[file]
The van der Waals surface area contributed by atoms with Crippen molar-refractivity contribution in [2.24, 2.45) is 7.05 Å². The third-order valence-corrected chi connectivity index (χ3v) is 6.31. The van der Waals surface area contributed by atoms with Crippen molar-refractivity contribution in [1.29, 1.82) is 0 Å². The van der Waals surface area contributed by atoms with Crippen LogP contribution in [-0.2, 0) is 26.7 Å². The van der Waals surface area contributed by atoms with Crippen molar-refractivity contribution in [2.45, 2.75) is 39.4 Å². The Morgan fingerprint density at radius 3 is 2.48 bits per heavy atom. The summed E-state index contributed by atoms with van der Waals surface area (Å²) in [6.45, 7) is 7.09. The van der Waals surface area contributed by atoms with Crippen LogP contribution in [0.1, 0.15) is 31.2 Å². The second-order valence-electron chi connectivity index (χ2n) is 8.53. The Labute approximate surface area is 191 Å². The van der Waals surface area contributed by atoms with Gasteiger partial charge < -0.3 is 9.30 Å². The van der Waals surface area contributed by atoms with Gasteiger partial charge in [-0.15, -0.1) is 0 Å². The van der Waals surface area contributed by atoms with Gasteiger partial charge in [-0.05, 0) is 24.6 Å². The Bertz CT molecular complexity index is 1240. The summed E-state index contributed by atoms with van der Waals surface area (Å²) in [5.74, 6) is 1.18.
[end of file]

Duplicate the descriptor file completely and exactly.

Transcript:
The van der Waals surface area contributed by atoms with Crippen molar-refractivity contribution in [2.24, 2.45) is 7.05 Å². The third-order valence-corrected chi connectivity index (χ3v) is 6.31. The van der Waals surface area contributed by atoms with Crippen molar-refractivity contribution in [1.29, 1.82) is 0 Å². The van der Waals surface area contributed by atoms with Crippen LogP contribution in [-0.2, 0) is 26.7 Å². The van der Waals surface area contributed by atoms with Crippen molar-refractivity contribution in [2.45, 2.75) is 39.4 Å². The Morgan fingerprint density at radius 3 is 2.48 bits per heavy atom. The summed E-state index contributed by atoms with van der Waals surface area (Å²) in [6.45, 7) is 7.09. The van der Waals surface area contributed by atoms with Crippen LogP contribution in [0.1, 0.15) is 31.2 Å². The second-order valence-electron chi connectivity index (χ2n) is 8.53. The Labute approximate surface area is 191 Å². The van der Waals surface area contributed by atoms with Gasteiger partial charge < -0.3 is 9.30 Å². The van der Waals surface area contributed by atoms with Gasteiger partial charge in [-0.15, -0.1) is 0 Å². The van der Waals surface area contributed by atoms with Gasteiger partial charge in [-0.05, 0) is 24.6 Å². The Bertz CT molecular complexity index is 1240. The summed E-state index contributed by atoms with van der Waals surface area (Å²) in [5.74, 6) is 1.18.